The Hague, Netherlands – New documents leaked from the global chemical watchdog showed that two inspectors blowing the whistle about the 2018 Douma incident in Syria were right, and the director seeking to discredit them was wrong.
Two inspectors with the Organization for the Prohibition of Chemical Weapons (OPCW) have challenged the organization’s final report on the April 2018 incident, which they say was altered to dismiss their findings and validate after the fact the US, UK and French missile strikes against the government in Damascus, RT reported.
OPCW Director-General Fernando Arias responded earlier this year by describing them as “rogue” inspectors who allegedly weren’t even members of the mission. Documents obtained by investigative journalist Aaron Mate at Greyzone, however, show that Arias’ statements were false or misleading.
Arias claimed that South African inspector Ian Henderson was “not a member” of the fact-finding mission (FFM) dispatched to Douma and that he had played a “minor supporting role”.
However, the documents from April 2018 obtained by the Grayzone show that OPCW directors were “happy” to have Henderson lead the visits to the most important locations in Douma: the hospital and the sites of alleged chlorine cylinder impact, for instance.
Another document, described as a sensitive security-planning memorandum known as CONOPS, lists Henderson as part of the FFM under the section “Mission Personnel”.
Last, but not least, the “F038” memorandum to the Syrian government lists Henderson as “part of the team conducting the technical secretariat visits”, notifying Damascus of his role. Henderson has previously explained publicly that he was on a mission in Nepal, and was assigned to Douma immediately upon his return.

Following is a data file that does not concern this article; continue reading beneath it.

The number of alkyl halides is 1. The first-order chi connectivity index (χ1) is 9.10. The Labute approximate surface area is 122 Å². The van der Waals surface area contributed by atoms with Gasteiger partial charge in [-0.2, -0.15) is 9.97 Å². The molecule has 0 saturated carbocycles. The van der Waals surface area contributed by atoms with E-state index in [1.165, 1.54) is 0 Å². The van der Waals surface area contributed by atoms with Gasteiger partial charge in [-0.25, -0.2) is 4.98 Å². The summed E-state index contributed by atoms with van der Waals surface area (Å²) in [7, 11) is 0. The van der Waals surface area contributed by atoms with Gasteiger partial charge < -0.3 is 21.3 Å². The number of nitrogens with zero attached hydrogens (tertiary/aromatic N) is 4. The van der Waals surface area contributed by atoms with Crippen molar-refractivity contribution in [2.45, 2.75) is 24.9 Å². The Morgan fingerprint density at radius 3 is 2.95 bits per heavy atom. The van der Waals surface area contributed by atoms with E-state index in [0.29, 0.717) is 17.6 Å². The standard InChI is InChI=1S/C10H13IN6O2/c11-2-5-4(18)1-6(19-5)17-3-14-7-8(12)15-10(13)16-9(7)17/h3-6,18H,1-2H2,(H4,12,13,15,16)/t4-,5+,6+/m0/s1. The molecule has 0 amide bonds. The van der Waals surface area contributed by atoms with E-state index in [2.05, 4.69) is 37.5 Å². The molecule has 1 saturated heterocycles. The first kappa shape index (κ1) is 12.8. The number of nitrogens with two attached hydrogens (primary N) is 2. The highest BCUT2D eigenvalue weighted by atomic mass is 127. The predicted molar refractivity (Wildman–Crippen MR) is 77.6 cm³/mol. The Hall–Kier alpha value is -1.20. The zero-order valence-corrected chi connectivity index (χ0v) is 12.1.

Moreover, another OPCW document shows that Henderson took over the OPCW Damascus command post on May 3, 2018 – two days after returning from Douma. This goes directly against Arias’ version of events, according to which Henderson was already in Damascus, happened to play a minor role in the Douma mission, and then went “rogue” to sabotage the organization for reasons unknown.
Henderson and another whistleblower inspector – who remains anonymous – have said for months that they had not gone rogue, but were sidelined by OPCW because they produced evidence suggesting the Douma incident had been staged by the Army of Islam militants who controlled the area at the time.
The final OPCW report, they contend, was doctored to retroactively justify the US, UK and French missile strikes and enable them to blame Damascus. The OPCW responded to their revelations by painting them as disgruntled employees who breached confidentiality and lacked expertise and access to all the evidence. Their own documents now clearly show those statements to be false.